PHOENIX — Adjudicated ballots are a key issue in the Arizona presidential election audit because of unfounded allegations that those ballots could have been fraudulently altered to benefit Joe Biden.
Maricopa County's 2.1 million ballots, the subject of the Arizona Senate-ordered audit, had an 11 percent adjudication rate. Some have dubbed this an "error" rate.
When a voter tabulation machine can't read an early voting ballot for any reason, the ballot is ejected from the machine for a process called adjudication. In Maricopa County, teams of two people, a Democrat and a Republican, examine these ballots in an effort to determine voter intent.
Larry Moore, a retired CEO from voting system company Clear Ballot, showed ABC15 examples of why ballots may end up in adjudication.
First, he showed us examples from prior elections on how people don't completely fill out their ovals. Some voters use checkmarks, Xs, or slashes on the ovals. They even have seen circles around the choices.
Adjudicators must determine when they are confident that a voter's mark indicated intent to vote for the corresponding candidate.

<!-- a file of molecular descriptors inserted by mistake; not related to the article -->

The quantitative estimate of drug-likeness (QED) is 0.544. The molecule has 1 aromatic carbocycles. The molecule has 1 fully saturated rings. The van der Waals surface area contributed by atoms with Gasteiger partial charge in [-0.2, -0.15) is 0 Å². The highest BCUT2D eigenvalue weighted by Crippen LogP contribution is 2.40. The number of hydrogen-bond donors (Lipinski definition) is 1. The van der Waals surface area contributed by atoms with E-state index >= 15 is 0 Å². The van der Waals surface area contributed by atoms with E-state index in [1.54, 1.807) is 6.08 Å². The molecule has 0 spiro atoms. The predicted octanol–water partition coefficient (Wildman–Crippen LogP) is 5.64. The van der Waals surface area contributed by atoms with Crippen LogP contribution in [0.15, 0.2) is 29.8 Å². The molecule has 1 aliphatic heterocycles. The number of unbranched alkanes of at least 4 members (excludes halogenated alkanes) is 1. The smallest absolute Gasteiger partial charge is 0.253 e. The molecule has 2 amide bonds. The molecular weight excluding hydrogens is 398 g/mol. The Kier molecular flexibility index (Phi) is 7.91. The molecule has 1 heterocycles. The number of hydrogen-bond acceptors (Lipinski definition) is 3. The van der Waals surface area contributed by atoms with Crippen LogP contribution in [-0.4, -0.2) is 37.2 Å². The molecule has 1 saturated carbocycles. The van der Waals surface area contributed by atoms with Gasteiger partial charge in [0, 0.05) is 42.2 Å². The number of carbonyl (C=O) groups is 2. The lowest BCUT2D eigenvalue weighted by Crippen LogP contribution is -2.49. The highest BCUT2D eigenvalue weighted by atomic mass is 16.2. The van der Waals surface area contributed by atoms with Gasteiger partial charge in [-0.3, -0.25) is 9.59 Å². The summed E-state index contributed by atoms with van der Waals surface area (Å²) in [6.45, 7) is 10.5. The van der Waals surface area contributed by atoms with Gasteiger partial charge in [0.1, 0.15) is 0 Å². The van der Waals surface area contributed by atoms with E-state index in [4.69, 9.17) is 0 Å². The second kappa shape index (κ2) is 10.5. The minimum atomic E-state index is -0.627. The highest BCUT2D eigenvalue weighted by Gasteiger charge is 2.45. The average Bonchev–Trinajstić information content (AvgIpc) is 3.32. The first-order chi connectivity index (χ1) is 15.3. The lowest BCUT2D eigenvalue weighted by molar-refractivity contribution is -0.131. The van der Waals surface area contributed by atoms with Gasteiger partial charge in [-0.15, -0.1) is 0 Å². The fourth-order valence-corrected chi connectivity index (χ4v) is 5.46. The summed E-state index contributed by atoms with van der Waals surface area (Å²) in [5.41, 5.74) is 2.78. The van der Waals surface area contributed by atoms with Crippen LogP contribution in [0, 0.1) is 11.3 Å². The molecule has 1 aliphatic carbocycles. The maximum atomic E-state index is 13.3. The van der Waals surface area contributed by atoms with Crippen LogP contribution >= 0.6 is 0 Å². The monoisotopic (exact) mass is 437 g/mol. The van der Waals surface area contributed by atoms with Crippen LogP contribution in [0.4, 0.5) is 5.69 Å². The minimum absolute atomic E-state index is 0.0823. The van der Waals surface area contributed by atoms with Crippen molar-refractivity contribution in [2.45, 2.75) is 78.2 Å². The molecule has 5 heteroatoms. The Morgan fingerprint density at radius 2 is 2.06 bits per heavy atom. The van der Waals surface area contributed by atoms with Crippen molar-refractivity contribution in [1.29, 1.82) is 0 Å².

Sometimes, voters will even put their pen on the oval for one candidate, making a "hesitation" mark, according to Moore, before actually selecting a different candidate.
Adjudicators will also look at overvotes, when a person selects more than the allowed number of candidates in a race.
In this case, a voter selected four candidates instead of the maximum of three candidates.
In this case, four candidates have oval marks instead of three, but one is less filled in. What should an adjudicator do?
Moore showed ABC15 how adjudicated ballots are noted on Maricopa County's cast vote record. The CVR is a database showing results from all 2.1 million ballots cast in the 2020 Presidential Election.
In these cast vote records, the orange writing on the top image indicates a ballot that has been adjudicated. The image on the bottom shows a non-adjudicated ballot.
Using the cast vote record, Moore and two other retirees with decades of election experience, spent weeks tracking down how many ballots in Maricopa County were adjudicated in the presidential race, the results of those adjudications, and how that impacted the overall vote totals. This was part of a larger analysis where they tried to bust myths about Arizona's presidential election results.
Moore's team's analysis is separate from the Arizona audit ordered by state Senate President Karen Fann. The state's audit, taking place at Veterans Memorial Coliseum, is ongoing.